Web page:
Friday, September 30, 2011

The Phantom Tollbooth - A Banned Book?

The Phantom Tollbooth

The Phantom Tollbooth
Norton Juster
Illustrated by Jules Feiffer

As I've mentioned before, things have been a bit stressful lately. I was seeking a comfort read, and I found one in The Phantom Tollbooth. When I first read this book, many years ago, I was utterly charmed and enthralled. I loved all the plays on words and the whimsical illustrations. None of these delights were diminished on my recent re-read.

The Phantom Tollbooth  is the story of Milo, a bored little boy who has no interest in the world around him. One day, after hurrying home from school, he discovers a mysterious package in his room. He reluctantly unwraps it, and discovers a “genuine Turnpike Tollbooth” in need of a bit of assembly. Since he has nothing better to do, Milo decides to construct the tollbooth and see what happens.

Milo and Tock meet the Which
What happens is an incredible romp into an adventure of learning and exploration in the kingdom of Wisdom. Wisdom is a strange type of place, where cars may run on thinking, or silence. Milo somehow is put on a quest to restore Rhyme and Reason (two twin sister princesses) to the kingdom. Without Rhyme and Reason, the kingdom has dissolved into a place of absurdity.

So why would a book that promotes learning and exploration be challenged or banned? I have no idea. I’ve seen The Phantom Tollbooth referred to as a banned book, but I can’t find any details about it. Does anyone have any details about this?

Update: I notice people keep finding this post by wondering why The Phantom Tollbooth was a banned book, so I thought I'd post a link to what I found: Supposedly a librarian in Boulder, Colorado, removed it from the shelves and locked it away because it was "poor fantasy." I have no idea how accurate this is, but it's the only reason I've discovered.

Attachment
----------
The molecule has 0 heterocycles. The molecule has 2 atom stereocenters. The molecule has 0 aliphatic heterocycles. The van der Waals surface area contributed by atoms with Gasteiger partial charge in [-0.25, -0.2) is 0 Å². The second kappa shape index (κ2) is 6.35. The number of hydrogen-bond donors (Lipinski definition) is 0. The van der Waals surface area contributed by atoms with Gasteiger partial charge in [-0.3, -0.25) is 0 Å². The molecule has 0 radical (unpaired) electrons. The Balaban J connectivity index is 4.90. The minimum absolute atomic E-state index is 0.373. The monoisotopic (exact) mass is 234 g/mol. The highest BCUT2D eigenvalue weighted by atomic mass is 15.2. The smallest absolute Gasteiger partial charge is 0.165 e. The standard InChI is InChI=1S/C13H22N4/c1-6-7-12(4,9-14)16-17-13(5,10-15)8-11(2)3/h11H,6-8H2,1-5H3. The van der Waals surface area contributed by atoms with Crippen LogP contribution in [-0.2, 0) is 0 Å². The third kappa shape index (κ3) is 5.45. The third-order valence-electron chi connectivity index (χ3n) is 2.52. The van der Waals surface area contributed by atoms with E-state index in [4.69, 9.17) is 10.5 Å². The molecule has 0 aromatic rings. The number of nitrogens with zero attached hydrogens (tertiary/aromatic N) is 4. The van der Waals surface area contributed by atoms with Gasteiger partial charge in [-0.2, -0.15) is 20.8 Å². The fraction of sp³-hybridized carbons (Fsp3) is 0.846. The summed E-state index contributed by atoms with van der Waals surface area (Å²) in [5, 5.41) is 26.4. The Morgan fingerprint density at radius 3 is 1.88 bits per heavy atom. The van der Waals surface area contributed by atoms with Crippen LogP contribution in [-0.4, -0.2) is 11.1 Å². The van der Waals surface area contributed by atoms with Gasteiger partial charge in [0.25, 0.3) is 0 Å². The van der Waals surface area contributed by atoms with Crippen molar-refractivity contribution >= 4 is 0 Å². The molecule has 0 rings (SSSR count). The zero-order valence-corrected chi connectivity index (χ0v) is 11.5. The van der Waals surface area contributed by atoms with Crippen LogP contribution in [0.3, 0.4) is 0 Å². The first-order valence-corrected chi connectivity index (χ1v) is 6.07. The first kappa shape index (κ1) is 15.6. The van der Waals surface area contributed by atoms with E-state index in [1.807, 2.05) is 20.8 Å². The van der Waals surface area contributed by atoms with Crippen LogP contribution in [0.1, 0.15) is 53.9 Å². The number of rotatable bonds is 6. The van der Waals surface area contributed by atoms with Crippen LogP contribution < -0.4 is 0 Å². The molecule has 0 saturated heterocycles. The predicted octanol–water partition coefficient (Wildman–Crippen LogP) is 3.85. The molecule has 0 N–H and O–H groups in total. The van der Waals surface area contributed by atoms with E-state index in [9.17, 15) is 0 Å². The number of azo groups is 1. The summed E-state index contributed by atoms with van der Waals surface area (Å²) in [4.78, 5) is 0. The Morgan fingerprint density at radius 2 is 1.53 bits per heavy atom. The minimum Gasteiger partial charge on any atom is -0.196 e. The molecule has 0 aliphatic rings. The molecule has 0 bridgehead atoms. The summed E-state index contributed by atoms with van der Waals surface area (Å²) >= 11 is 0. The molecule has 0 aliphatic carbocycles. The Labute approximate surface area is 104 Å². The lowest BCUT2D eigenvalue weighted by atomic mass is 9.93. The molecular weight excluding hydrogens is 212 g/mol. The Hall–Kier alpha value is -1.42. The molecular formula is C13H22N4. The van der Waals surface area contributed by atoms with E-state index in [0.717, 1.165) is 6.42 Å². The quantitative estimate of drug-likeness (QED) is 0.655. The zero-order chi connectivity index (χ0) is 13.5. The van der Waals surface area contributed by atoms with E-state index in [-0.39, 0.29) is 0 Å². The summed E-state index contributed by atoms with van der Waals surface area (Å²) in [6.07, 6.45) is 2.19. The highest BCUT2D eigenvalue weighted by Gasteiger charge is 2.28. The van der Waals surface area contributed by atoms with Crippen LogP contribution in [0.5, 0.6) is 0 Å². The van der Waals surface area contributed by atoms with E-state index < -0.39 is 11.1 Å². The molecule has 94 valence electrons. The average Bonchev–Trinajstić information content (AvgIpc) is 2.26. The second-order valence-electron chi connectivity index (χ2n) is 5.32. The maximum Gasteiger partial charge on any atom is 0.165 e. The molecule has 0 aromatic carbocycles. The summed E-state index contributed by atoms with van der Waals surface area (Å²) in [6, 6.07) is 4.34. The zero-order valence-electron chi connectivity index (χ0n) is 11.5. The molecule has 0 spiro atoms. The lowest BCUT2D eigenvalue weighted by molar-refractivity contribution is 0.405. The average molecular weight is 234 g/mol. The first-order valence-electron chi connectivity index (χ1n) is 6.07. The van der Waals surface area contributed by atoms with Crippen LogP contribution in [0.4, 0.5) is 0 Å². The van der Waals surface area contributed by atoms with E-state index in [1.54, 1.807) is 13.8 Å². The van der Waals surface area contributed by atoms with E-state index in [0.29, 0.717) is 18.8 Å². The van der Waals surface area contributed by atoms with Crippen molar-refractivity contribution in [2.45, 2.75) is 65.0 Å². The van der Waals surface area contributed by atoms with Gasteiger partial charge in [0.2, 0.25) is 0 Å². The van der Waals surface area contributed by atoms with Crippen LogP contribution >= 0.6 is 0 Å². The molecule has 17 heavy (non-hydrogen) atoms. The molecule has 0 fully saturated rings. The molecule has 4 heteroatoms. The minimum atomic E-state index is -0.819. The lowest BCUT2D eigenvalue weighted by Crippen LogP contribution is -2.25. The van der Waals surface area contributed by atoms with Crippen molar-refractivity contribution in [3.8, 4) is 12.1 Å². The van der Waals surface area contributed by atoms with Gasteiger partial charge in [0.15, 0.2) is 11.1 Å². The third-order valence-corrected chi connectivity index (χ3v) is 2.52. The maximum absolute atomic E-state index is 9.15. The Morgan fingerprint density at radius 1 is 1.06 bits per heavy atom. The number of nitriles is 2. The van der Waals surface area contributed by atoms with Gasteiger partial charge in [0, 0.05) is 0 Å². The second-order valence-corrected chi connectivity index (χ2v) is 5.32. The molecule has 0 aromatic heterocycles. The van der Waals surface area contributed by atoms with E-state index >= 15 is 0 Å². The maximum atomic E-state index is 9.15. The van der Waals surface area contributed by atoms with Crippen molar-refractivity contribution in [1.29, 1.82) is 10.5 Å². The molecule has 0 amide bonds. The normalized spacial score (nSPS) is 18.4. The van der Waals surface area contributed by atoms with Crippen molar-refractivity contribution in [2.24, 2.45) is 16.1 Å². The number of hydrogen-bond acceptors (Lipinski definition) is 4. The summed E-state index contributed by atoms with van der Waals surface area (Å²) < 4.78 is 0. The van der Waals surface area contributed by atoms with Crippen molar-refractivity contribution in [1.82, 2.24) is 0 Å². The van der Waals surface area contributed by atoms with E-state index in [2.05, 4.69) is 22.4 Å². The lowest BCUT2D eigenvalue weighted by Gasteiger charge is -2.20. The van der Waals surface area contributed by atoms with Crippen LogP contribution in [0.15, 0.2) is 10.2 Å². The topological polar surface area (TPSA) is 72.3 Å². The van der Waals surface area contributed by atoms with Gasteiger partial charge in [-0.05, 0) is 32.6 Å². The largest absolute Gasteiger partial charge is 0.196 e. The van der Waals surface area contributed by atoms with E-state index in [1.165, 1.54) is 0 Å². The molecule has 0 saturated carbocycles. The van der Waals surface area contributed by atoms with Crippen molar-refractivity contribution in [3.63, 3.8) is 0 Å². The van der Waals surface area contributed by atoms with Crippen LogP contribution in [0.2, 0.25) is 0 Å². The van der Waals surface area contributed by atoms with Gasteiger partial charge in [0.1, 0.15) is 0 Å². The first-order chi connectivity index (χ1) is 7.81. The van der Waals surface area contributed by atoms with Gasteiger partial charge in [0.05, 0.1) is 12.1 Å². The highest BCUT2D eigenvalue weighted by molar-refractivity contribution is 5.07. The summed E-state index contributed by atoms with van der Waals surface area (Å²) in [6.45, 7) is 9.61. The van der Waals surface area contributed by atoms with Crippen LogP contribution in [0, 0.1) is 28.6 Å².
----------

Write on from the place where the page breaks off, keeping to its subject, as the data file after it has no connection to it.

Thursday, September 29, 2011

In Cold Blood review, and giveaway!

In Cold Blood book cover
In Cold Blood
In Cold Blood
Truman Capote

Welcome to Day SIX of the Book Journey Celebration of Banned Books Week, 2011 Edition!

Be sure to pick up all the clues from Saturday, September 24, through Saturday, October 1 and leave a comment on each of the participating blogs to be eligible to win the prize package. Participating blogs are posted daily at Book Journey. Good luck and have fun!

Reason for Ban: According to the ALA, In Cold Blood has been challenged because it contains sex, violence, and profanity. Um, yeah. I really don't want to read a book that doesn't contain at least one of those things.

In high school, I had a friend who grew up not far from Holcomb, Kansas, where the infamous events of In Cold Blood took place. In fact, shortly after we met, I picked up a copy of this book, read the first chapter or so, and then promptly lost the book. I never did find it, but I always wanted to finish reading it. When I spotted a copy at the Borders liquidation sale, I bought it.

The book is known for ushering in a new style of non-fiction writing. In fact, I found my copy in the literature/fiction section, even though it depicts true events. Truman Capote became interested in the grisly murder of the Clutter family, and began covering it as a reporter for the The New Yorker. He and his friend Harper Lee travelled to Kansas, spending significant amounts of time interviewing townspeople, investigators, lawyers, and the defendants.

For those unfamiliar with the general story, four members of the prominent and well-liked Clutter family, were murdered in their home. The two killers were drifters who spent time in and out of prison throughout the country.

This is never a real “whodunit,” since the reader is privy to the murderers’ identities from the very beginning, before there’s even a murder.  Capote manages to keep the reader interested by juggling two simultaneous storylines, one following the events in Holcomb, and one following the killers. The first fifty pages or so have you waiting, ever more anxiously, for the showdown that you know is coming. You’re kept waiting until the very end before the murders are described from the viewpoint of the killers.

Capote describes the Clutter family and their home at River Valley Farm as quaint, unstylish, outmoded. They seem to spring from a different time and place than Capote, living in New York, must have been used to. At times it seems that he holds them and their lifestyle slightly in contempt. Here he describes the interior of the Clutter home: 
“[T]here were spongy displays of liver-colored carpet intermittently abolishing the glare of the varnished, resounding floors; an immense modernistic living-room couch covered in nubby fabric interwoven with glittery strands of silver metal; a breakfast alcove featuring a banquette upholstered in blue-and-white plastic. This sort of furnishing was what Mr. and Mrs. Clutter liked, as did the majority of their acquaintances, whose homes, by and large, were similarly furnished.”